Towards a better understanding of the epoxy-polymerization process using multi-objective evolutionary computation

Deb, Kalyanmoy ; Mitra, Kishalay ; Dewri, Rinku ; Majumdar, Saptarshi (2004) Towards a better understanding of the epoxy-polymerization process using multi-objective evolutionary computation Chemical Engineering Science, 59 (20). pp. 4261-4277. ISSN 0009-2509

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The epoxy-polymerization process can be better understood by investigating the underlying optimization problem involving a number of conflicting objectives and more than 20 decision parameters. A combination of minimization or maximization of objectives, such as the number average molecular weight, polydispersity index and reaction time, are considered in this paper. The first two objectives are related to the properties of a polymer, whereas the third objective is related to productivity of the polymerization process. The decision variables are addition quantities of various reactants, e.g. the amount of addition for bisphenol-A (a monomer), sodium hydroxide and epichlorohydrin at different time steps (modeled in a semi-batch operation), whereas the satisfaction of all species balance equations is treated as constraints. A multi-objective evolutionary algorithm (the elitist non-dominated sorting genetic algorithm or NSGA-II) is used to obtain a set of non-dominated solutions in a single simulation run. The results show a substantial improvement (with about 300% more productivity) over the benchmark condition (reported by performing a one-time addition of reactants in the beginning in a batch process). Importantly, this study brings out a salient aspect of using an evolutionary approach to multi-objective problem solving. The availability of multiple optimal trade-off solutions allows a process engineer to have salient information about the polymerization process. Changes in the distribution of various polymer species in the course of polymerization process as observed among various Pareto-optimal solutions are identified and explained for this purpose. Such information provide important information about optimal operating conditions corresponding to different trade-offs among objectives, which are otherwise difficult to obtain. The systematic approach of starting from the two-objective problems to capture the essential features of interesting optimal operating conditions to finally solving the three-objective problem associated with the epoxy-polymerization problem in discovering the optimal trade-off interactions should motivate further such studies on other chemical process optimization problems. Overall, this paper demonstrates how fundamental optimization principles can be used systematically and reliably to find optimum operating conditions for complex chemical process operations.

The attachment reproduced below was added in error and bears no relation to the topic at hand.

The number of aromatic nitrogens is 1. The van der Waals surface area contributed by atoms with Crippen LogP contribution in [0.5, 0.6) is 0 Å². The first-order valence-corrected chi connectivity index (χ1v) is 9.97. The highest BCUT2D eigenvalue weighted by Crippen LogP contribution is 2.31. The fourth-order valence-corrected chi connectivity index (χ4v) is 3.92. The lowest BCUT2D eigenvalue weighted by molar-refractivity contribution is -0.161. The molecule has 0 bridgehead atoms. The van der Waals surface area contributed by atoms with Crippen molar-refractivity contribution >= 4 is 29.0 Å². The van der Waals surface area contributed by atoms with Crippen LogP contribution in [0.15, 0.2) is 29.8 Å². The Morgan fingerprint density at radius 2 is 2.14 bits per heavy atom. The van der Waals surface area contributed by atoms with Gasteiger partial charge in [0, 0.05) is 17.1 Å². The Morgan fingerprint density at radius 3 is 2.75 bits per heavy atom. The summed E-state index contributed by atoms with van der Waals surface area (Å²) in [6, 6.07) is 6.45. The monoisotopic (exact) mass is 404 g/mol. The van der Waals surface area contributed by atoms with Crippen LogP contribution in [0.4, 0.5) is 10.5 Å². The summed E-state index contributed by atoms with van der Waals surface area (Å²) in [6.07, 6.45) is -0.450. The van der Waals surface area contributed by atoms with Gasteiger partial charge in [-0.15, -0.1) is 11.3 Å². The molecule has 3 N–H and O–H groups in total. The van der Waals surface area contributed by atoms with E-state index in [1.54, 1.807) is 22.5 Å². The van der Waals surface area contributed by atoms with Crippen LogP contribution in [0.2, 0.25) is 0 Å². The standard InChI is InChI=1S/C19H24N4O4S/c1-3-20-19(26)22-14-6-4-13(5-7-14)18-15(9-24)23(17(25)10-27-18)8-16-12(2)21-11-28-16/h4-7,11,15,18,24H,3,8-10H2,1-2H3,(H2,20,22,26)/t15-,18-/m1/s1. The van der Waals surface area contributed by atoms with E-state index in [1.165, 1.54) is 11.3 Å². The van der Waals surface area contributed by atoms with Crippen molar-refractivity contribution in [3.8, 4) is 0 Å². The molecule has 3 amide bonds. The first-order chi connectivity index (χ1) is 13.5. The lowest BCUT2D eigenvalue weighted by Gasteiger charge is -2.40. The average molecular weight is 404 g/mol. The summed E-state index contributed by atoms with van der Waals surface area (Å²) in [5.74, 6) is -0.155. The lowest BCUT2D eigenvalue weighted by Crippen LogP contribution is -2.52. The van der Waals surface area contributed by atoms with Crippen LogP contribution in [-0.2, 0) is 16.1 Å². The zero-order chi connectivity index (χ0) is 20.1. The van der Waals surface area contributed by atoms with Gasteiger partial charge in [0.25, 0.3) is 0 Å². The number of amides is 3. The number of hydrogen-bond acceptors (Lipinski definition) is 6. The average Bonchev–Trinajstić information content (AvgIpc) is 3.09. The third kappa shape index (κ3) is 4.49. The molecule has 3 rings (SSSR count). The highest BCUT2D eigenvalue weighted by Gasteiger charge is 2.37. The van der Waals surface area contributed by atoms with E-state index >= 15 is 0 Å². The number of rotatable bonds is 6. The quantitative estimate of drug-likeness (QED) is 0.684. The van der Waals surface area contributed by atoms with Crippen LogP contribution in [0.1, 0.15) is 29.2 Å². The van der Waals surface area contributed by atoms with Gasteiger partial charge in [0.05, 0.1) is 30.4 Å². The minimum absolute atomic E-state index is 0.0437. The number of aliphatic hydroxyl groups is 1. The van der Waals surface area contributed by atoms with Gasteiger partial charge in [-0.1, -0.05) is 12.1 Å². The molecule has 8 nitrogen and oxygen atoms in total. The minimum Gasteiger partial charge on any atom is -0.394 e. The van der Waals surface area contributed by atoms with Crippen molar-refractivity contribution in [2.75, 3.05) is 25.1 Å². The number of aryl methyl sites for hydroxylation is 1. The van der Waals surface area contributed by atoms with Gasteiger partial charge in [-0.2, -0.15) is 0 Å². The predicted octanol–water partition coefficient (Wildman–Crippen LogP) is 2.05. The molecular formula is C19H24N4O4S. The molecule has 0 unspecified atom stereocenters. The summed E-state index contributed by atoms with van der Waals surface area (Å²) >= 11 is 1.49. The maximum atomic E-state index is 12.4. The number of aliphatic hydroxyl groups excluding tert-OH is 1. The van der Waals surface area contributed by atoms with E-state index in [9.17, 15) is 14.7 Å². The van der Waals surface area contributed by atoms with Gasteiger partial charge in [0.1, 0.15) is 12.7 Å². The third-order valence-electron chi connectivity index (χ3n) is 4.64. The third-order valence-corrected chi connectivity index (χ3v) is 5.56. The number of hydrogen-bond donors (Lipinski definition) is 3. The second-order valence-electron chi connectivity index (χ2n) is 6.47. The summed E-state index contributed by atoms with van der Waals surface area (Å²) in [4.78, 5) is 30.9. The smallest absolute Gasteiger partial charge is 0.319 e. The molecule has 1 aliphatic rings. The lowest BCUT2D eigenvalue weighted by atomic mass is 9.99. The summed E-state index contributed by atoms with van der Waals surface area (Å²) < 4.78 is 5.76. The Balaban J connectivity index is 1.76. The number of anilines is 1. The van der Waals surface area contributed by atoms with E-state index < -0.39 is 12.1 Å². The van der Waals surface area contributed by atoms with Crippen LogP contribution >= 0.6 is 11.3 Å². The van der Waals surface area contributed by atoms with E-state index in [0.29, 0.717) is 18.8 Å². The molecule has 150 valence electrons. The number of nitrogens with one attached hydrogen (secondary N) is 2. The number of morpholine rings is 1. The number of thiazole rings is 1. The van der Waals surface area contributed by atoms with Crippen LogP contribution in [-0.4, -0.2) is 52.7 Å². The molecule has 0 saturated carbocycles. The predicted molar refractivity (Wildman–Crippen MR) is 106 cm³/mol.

Item Type:Article
Source:Copyright of this article belongs to Elsevier Science.
Keywords:Polymerization; Kinetics; Modeling; Optimization; Dynamic Simulation; Multi-objective Optimization; Pareto-optimal Solutions; Genetic Algorithms; Operating Chart
ID Code:9452
Deposited On:02 Nov 2010 12:11
Last Modified:02 Nov 2010 12:11

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